You must write to your employees within 6 weeks after your duties start date. The letters you need to write are as follows:

  • Staff who must be put into a pension scheme
  • Staff who don't have to be put into a pension scheme
  • Staff who are being postponed


If you don’t comply with your duties or are found to be persuading your staff to opt out of a pension, The Pension regulator has powers to take enforcement action.

  • You, the employer, are responsible for meeting your legal duties for automatic enrolment.
  • If you don’t comply, you may face enforcement action including compliance notices, and penalty notices (fines).
  • If you comply but after the deadline, you are expected to pay back any missed contributions to put staff in the position they would have been in if you had complied on time; this would include backdating contributions to the day that your staff member first met the age and earnings criteria to be put into a scheme.
  • When backdating contributions, you must pay all the unpaid employer contributions and your staff member must pay theirs, unless you choose to pay it for them. As part of any enforcement action we may require that you pay your staff member’s contributions as well as your own.
  • If you don’t pay your fine, The Pension Regulator can recover the debt through the courts.

Further Information

The Pension Regulator’s website is full of useful information, checklists and templates however finding what you need can be time consuming and sometimes not straight forward, most businesses will then need to submit a declaration of compliance (regardless of whether there are any employees in a pension) every three years. Click here for The Pension Regulators website. The declaration of compliance can be done by you although again, it is not straight forward. Here are some questions you need to answer:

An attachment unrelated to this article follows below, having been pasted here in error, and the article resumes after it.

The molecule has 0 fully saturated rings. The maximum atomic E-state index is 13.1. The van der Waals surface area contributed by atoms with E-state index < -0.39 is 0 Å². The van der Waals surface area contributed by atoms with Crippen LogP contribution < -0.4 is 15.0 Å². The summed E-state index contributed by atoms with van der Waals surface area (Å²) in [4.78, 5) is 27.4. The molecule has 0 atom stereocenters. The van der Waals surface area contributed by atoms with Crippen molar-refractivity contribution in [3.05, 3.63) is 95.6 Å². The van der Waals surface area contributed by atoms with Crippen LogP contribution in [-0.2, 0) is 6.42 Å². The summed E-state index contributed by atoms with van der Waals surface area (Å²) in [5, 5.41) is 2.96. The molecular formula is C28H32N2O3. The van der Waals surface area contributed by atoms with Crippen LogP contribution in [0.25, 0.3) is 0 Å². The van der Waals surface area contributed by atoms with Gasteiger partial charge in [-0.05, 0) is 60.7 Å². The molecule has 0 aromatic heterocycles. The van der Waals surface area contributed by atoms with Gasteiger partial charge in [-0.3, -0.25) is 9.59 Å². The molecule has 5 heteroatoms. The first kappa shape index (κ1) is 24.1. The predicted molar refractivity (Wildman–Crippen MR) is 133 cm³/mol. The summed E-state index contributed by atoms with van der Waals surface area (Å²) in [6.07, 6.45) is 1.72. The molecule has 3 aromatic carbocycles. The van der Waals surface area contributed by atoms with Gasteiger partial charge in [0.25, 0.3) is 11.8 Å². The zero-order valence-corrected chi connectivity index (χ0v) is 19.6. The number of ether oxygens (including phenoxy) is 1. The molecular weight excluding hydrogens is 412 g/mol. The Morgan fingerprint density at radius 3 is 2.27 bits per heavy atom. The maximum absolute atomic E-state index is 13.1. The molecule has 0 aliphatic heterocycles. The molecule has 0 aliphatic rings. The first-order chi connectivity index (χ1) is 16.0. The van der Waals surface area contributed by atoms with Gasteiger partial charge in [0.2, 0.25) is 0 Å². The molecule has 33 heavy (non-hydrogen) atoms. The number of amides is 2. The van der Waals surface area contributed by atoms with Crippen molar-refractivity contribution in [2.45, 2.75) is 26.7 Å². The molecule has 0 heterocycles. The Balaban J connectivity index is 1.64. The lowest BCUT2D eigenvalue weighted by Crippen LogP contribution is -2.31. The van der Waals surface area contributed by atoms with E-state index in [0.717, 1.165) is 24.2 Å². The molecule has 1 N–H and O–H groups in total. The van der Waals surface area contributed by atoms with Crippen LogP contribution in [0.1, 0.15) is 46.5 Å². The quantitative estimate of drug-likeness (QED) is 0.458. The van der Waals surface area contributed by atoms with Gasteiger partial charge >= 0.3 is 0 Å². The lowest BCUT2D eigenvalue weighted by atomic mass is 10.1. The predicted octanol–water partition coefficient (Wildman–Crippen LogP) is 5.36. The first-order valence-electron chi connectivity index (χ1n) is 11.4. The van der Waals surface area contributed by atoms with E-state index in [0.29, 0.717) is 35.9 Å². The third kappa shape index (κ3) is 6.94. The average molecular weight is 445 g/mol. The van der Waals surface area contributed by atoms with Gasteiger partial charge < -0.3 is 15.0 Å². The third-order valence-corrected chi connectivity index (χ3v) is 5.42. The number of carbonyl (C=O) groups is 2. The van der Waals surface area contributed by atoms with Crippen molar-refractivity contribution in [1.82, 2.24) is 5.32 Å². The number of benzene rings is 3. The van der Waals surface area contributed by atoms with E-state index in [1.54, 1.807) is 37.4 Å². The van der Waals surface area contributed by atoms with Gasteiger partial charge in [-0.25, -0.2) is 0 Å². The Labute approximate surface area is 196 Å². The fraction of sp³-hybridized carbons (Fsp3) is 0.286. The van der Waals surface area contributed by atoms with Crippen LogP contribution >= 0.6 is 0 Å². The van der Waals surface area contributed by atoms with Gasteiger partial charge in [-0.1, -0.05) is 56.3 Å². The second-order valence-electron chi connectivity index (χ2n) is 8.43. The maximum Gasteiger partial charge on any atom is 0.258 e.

This image shows questions on The Pension Regulators Declaration Of Compliance such as : how many staff are in employment on the re-enrolment date, how many staff members were already members of a scheme in the re-enrolment date? Tick box if the defined benefit transitional period is being used and how many other staff do not fall in to the above categories?

Some pension providers also require you to do additional submissions every 3 years. There are hefty fines.

How We Can Help

We are still finding a lot of our new clients are unaware of their responsibilities with The Pension Regulator and often don’t realise that The Pension Regulator sees them as an employer even if they are the only member of staff or that they only have part time staff not earning the minimum and are still required to submit a declaration of compliance every 3 years. Whilst The Pension Regulator do send letters to advise businesses of their responsibilities, we have found that their information on businesses can be incorrect or out of date.  We have an employer of 10+ eligible staff who are receiving a workplace pension and have done for some time but The Pension Regulator had not realised they were an employer so had not sent any communication. Other businesses we have taken over payroll for have moved and so the communication has not reached them.

As part of our onboarding process we check each business for their responsibilities, for payroll clients we assess them to see if they have any requirements for The Pension regulator. If everything is up to date then they are added to our workflow system to pick up the declaration of compliance to be submitted by the deadline. If there are any issues then we set about resolving this immediately to ensure that no further penalties are issued.

We offer The Pension Regulator service as part of our payroll service or a one off to ensure compliance or to make you compliant.

Contact us today for more information.


This product has been added to your cart